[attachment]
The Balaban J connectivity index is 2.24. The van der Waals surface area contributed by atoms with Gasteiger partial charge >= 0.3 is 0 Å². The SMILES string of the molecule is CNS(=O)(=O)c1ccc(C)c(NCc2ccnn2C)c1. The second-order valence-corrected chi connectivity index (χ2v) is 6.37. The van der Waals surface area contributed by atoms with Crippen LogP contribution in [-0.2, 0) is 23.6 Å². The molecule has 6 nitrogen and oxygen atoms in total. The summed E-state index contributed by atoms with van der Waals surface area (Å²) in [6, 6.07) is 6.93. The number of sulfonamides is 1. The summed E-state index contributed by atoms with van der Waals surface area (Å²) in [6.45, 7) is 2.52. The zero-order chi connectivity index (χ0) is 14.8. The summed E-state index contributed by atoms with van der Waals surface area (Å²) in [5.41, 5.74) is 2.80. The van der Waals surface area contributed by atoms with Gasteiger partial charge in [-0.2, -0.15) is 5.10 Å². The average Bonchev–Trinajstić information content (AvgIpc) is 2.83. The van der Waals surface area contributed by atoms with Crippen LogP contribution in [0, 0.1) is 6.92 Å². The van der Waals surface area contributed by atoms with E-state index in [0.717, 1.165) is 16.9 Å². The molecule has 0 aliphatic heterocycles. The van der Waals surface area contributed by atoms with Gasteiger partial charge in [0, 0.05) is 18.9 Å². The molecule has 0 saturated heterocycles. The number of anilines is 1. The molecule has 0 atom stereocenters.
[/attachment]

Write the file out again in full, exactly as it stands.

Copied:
The Balaban J connectivity index is 2.24. The van der Waals surface area contributed by atoms with Gasteiger partial charge >= 0.3 is 0 Å². The SMILES string of the molecule is CNS(=O)(=O)c1ccc(C)c(NCc2ccnn2C)c1. The second-order valence-corrected chi connectivity index (χ2v) is 6.37. The van der Waals surface area contributed by atoms with Crippen LogP contribution in [-0.2, 0) is 23.6 Å². The molecule has 6 nitrogen and oxygen atoms in total. The summed E-state index contributed by atoms with van der Waals surface area (Å²) in [6, 6.07) is 6.93. The number of sulfonamides is 1. The summed E-state index contributed by atoms with van der Waals surface area (Å²) in [6.45, 7) is 2.52. The zero-order chi connectivity index (χ0) is 14.8. The summed E-state index contributed by atoms with van der Waals surface area (Å²) in [5.41, 5.74) is 2.80. The van der Waals surface area contributed by atoms with Gasteiger partial charge in [-0.2, -0.15) is 5.10 Å². The average Bonchev–Trinajstić information content (AvgIpc) is 2.83. The van der Waals surface area contributed by atoms with Crippen LogP contribution in [0, 0.1) is 6.92 Å². The van der Waals surface area contributed by atoms with E-state index in [0.717, 1.165) is 16.9 Å². The molecule has 0 aliphatic heterocycles. The van der Waals surface area contributed by atoms with Gasteiger partial charge in [0, 0.05) is 18.9 Å². The molecule has 0 saturated heterocycles. The number of anilines is 1. The molecule has 0 atom stereocenters.